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Coworker bought Persian kitten from pet store

post #1 of 13
Thread Starter 
A coworker of mine bought a Persian kitten from a pet store back in July (the kitten was born in early April). They now know not to do that again. Anyways, here is the scenario:

A couple of days after purchasing the kitten they took it to the vet recommended by the pet store. Of course, the vet said the kitten was fine.

Not too soon after, the kitten was so sick; it wouldn't even move. They rushed her to the emergency vet and it was soon discovered that she had an infection and her white cell count was 7,000. After treatment at the emergency office, they went home with antiobiotics and all seemed to be going well.

Once she was over the infection, it was soon discovered that she had ringworm. They then went to the vet at Petsmart and got some topical medication for the ringworm. Well the ringworm kept spreading so she called the vet at Petsmart and they dispensed an oral-liquid medication instead. (I never knew there was an oral medication for ringworm?) Well the oral medication made the kitten foam at the mouth so they stopped giving it to her and just continued with the topical medication. They are still treating the ringworm; there is only one spot left on the kittens chin.

Well by now they have spent $700.00 just to buy the kitten and between the vet visits and medication they have spent over $500.00.

Now, the kitten is having what looks like a bloody gel like substance at the end of some (not all) of her bowl movements. Other than that, the kitten is behaving 100% normal: eating, drinking, and playing. Since they are a bit broke now because of all the expenses, a vet friend of theirs dispensed them 2 antibiotics that he said treats the 2 known infections that cause rectal bleeding. They haven't given her the antibiotics yet and are a bit reluctant to do so because the pills are huge. This has been going on for a week or so without a decline in the kittens behavior.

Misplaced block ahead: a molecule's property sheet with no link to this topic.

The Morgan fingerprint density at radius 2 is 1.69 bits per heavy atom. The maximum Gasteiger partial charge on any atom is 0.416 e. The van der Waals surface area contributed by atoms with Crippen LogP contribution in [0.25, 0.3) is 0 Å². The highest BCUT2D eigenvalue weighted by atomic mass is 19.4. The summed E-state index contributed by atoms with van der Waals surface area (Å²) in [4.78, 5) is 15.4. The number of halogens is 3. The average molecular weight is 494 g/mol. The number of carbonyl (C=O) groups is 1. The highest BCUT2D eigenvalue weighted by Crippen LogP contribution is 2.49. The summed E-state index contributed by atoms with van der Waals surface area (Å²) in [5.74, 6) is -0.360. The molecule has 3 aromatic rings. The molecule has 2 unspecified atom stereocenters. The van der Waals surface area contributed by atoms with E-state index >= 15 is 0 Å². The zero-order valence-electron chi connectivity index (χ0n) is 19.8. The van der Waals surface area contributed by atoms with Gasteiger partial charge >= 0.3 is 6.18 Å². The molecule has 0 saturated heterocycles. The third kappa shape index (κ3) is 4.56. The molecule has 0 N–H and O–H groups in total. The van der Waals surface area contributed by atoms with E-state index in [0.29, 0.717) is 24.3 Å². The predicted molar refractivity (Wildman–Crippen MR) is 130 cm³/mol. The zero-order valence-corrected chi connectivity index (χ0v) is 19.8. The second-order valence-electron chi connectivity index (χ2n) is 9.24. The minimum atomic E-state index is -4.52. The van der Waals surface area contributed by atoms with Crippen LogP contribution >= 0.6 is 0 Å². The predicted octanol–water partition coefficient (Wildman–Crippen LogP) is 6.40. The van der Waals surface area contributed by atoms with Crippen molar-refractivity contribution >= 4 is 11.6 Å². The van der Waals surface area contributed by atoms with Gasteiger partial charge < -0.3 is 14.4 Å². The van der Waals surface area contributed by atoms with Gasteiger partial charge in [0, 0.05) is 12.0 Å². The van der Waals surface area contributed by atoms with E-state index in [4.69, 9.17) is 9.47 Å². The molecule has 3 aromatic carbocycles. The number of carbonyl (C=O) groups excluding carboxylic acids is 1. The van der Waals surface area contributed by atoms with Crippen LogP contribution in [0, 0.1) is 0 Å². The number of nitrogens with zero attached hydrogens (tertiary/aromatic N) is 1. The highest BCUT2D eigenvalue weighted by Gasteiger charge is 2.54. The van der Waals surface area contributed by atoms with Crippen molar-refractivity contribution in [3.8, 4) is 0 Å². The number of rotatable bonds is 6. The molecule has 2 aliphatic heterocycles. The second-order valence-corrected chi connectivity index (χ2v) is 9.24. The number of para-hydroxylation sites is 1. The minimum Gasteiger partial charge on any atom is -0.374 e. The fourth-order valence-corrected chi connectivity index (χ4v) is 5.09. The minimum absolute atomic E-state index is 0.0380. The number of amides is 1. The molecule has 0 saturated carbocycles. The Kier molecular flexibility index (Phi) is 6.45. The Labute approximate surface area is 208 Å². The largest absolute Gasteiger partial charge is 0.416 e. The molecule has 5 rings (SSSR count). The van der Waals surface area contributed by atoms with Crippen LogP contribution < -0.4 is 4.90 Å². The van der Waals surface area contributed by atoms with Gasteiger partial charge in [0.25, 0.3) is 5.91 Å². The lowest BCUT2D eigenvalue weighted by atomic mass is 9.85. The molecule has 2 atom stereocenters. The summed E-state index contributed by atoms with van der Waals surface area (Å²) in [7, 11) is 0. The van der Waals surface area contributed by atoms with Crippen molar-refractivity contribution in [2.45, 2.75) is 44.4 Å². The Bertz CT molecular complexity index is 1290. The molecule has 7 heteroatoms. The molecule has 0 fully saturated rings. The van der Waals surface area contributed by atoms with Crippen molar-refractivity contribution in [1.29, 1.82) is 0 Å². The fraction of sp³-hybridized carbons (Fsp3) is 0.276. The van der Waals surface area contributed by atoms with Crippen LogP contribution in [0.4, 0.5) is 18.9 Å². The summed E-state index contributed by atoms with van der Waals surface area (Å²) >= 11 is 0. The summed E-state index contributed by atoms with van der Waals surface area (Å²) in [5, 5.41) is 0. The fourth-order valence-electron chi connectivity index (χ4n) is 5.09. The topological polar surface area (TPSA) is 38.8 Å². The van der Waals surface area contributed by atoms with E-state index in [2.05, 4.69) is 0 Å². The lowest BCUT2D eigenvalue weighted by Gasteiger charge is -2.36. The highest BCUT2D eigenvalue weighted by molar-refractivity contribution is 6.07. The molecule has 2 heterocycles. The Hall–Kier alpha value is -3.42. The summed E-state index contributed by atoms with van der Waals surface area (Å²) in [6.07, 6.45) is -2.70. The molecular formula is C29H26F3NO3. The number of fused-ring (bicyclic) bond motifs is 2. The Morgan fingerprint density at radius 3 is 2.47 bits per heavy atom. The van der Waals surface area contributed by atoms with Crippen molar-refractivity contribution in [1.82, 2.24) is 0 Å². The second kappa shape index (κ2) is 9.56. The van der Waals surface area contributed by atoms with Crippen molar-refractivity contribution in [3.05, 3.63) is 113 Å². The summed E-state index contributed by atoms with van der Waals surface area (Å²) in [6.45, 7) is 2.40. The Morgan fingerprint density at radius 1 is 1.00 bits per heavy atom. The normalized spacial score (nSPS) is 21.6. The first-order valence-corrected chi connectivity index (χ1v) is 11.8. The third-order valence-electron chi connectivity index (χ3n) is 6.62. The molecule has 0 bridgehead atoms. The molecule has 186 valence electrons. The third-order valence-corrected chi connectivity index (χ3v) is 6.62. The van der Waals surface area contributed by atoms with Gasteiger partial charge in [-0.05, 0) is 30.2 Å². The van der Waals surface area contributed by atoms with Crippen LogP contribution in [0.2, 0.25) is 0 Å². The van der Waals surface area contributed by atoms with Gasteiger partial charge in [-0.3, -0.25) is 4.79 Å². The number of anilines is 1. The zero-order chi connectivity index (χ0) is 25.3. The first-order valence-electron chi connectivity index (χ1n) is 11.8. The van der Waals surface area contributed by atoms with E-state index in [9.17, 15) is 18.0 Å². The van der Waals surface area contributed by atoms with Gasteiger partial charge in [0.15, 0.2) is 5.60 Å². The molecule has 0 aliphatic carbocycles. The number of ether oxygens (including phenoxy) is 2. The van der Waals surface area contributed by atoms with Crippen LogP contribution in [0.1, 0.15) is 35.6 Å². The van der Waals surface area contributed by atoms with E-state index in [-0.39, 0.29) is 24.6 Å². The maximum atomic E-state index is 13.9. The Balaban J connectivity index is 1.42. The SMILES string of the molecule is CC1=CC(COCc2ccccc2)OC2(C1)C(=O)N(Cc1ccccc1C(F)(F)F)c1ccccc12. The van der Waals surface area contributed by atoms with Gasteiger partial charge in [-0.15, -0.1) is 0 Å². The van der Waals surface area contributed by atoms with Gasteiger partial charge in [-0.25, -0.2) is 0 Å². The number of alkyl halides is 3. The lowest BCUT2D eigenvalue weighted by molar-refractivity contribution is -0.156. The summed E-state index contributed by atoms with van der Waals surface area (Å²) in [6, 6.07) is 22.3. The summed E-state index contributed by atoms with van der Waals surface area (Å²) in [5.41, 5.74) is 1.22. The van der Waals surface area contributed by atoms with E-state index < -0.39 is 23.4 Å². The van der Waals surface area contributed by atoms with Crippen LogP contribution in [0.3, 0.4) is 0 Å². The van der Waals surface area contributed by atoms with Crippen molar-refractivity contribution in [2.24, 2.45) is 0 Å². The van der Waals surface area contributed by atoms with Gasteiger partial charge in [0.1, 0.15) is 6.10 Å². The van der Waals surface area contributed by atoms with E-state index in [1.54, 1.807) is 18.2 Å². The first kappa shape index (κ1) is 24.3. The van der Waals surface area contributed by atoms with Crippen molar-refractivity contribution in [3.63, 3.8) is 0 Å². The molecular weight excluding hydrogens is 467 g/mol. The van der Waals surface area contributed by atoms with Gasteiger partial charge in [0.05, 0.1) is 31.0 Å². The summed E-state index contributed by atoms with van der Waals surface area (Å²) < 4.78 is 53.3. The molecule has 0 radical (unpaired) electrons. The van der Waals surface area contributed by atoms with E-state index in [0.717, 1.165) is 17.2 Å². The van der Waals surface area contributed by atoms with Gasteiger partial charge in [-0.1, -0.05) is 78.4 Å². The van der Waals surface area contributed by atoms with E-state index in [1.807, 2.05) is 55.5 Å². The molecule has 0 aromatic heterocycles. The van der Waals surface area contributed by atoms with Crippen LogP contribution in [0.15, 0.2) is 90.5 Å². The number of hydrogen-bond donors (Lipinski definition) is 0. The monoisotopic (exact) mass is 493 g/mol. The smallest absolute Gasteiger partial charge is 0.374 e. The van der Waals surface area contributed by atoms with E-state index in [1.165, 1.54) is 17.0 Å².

Has anyone ever heard about the stool looking like that? If so, what is the typical cause? Could it be because of all the medication she has been on recently. The cat is current on her vaccines and like I said is active, drinking, and eating. I would think that if it was an infection that needed antibiotics, the cat would be more lethargic. I would think more along the lines of some type of intestinal worm that is just starting out but the cat is only kept inside. There are 2 other indoor cats in the home and they are perfectly fine.

So, any ideas out there? They say they are going to take her to the vet but I'm very curious about this and if I can give them any info that would rush them into going sooner, I would be glad to give it to them.
post #2 of 13
What a terrible story! Those poor people, and that poor kitty!!!! Unforunately, I know nothing about any of this. I'm just writing to say I'm sending prayers that kitty gets to the vet ASAP, that they find some way to afford it, and that this story has a happy ending.

Maybe that Vet should be investigated? With the Vet's "O.K." there's no way to sue the Pet Store. But someone sure needs to!

Sorry I can't be of any direct help.
post #3 of 13
In general, the mucous and blood in the stool is coccidia, worms, bateria, or just inflamation of the lower bowel. There are several medications for all cases and without the name, I can't tell you if there's an alternative.
post #4 of 13
Thread Starter 
Sandie, I had asked her the names of the antibiotics since I used to work at a vet and I recognize some of them and what they treat. She couldn't remember but is bringing the pills up here to day to show me.